But I am now going to reveal to you the #1 Secret to grilling moist, delicious chicken every time you cook:


That’s right. Don’t overcook it. Get yourself a good instant-read thermometer and measure the internal temp during grilling. I don’t care how you season the bird or brine it or inject it…if you cook the breast meat to 160-165°F and the thigh meat to 170-175°F and then remove the chicken from the grill, I guarantee* you will have moist, delicious meat.

Yes, brining chicken provides a margin of error, allowing you to cook to higher internal temps than those listed above and still achieve moist meat, and it can flavor the meat, too. But you can get moist meat and perhaps more real chicken flavor if you don’t brine and keep the internal temp within the ranges above.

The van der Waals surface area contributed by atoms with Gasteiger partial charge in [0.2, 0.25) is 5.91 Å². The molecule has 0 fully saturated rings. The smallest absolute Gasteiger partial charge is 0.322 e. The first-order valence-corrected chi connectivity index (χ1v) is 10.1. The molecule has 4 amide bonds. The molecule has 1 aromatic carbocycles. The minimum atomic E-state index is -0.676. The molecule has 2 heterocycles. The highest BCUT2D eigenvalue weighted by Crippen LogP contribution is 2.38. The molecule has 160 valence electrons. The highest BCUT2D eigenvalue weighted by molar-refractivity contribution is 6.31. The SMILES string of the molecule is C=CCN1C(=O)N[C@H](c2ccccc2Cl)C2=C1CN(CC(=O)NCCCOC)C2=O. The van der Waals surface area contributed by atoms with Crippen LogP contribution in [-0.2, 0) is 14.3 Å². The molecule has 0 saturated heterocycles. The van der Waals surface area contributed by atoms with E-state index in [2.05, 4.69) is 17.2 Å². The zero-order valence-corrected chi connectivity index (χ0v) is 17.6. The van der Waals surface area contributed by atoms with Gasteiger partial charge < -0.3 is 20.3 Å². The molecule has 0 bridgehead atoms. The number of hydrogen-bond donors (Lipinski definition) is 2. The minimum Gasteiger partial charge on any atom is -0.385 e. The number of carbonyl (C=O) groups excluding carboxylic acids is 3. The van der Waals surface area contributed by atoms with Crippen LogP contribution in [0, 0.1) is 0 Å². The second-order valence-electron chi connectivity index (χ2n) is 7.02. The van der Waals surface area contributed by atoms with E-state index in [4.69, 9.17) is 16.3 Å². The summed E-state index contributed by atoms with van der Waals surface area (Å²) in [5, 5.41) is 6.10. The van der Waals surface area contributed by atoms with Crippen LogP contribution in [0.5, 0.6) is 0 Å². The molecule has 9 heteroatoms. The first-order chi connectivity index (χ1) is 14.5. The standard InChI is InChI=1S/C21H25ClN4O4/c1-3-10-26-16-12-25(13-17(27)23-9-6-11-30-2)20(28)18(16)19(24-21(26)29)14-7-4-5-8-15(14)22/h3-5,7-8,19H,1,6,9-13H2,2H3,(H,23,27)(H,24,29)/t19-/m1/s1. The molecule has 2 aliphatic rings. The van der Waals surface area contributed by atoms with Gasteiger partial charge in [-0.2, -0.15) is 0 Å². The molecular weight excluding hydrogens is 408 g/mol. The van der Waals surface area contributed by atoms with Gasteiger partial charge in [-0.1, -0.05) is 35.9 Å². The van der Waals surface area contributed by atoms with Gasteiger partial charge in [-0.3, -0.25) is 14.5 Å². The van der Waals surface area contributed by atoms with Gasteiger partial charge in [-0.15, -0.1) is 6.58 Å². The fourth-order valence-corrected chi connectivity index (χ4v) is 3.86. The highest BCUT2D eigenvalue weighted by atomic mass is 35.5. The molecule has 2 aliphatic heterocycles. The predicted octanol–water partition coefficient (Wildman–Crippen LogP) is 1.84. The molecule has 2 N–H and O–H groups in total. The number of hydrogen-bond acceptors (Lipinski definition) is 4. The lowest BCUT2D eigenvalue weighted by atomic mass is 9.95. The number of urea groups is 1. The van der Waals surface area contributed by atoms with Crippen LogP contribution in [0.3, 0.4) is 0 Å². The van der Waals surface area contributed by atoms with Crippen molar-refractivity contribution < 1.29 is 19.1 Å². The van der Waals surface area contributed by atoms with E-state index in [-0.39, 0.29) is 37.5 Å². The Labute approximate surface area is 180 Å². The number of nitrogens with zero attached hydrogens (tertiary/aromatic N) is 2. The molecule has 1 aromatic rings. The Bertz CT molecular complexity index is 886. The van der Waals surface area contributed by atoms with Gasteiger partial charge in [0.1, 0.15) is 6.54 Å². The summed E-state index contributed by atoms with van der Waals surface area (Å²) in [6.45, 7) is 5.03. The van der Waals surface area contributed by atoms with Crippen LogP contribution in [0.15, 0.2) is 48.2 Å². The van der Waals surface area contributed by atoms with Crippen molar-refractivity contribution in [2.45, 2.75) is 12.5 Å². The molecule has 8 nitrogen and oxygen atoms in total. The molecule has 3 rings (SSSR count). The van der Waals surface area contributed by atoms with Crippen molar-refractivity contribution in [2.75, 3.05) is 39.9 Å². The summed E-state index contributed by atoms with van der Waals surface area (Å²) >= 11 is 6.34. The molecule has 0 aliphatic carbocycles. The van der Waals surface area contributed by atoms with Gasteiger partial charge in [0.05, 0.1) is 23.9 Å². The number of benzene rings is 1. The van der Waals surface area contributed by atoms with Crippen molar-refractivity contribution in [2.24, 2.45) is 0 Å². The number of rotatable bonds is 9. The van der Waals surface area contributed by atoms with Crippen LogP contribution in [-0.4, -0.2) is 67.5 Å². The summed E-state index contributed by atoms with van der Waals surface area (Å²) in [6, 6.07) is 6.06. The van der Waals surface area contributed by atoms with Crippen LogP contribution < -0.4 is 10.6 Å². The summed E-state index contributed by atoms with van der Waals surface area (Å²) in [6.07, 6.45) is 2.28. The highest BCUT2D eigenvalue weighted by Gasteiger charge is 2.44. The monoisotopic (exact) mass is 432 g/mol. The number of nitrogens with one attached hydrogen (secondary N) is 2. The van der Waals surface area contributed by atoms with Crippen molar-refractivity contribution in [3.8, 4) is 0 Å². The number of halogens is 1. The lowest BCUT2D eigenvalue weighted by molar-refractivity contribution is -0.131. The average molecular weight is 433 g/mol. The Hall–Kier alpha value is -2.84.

So season your chicken well, use your thermometer, don’t overcook it and tell us how it turns out on The Virtual Weber Bulletin Board. And remember, we like to see your photos!

* Guarantee not valid in the Americas, EMEA, Asia-Pacific, polar regions, or territorial & international waters.

More New Grilling Books for 2015

There’s yet another crop of new grilling books out for 2015. And here you thought everything had been written about our favorite outdoor cooking method…

Take a look at these new offerings. If you like any of these, let us know on The Virtual Weber Bulletin Board.


Grilling With House of Q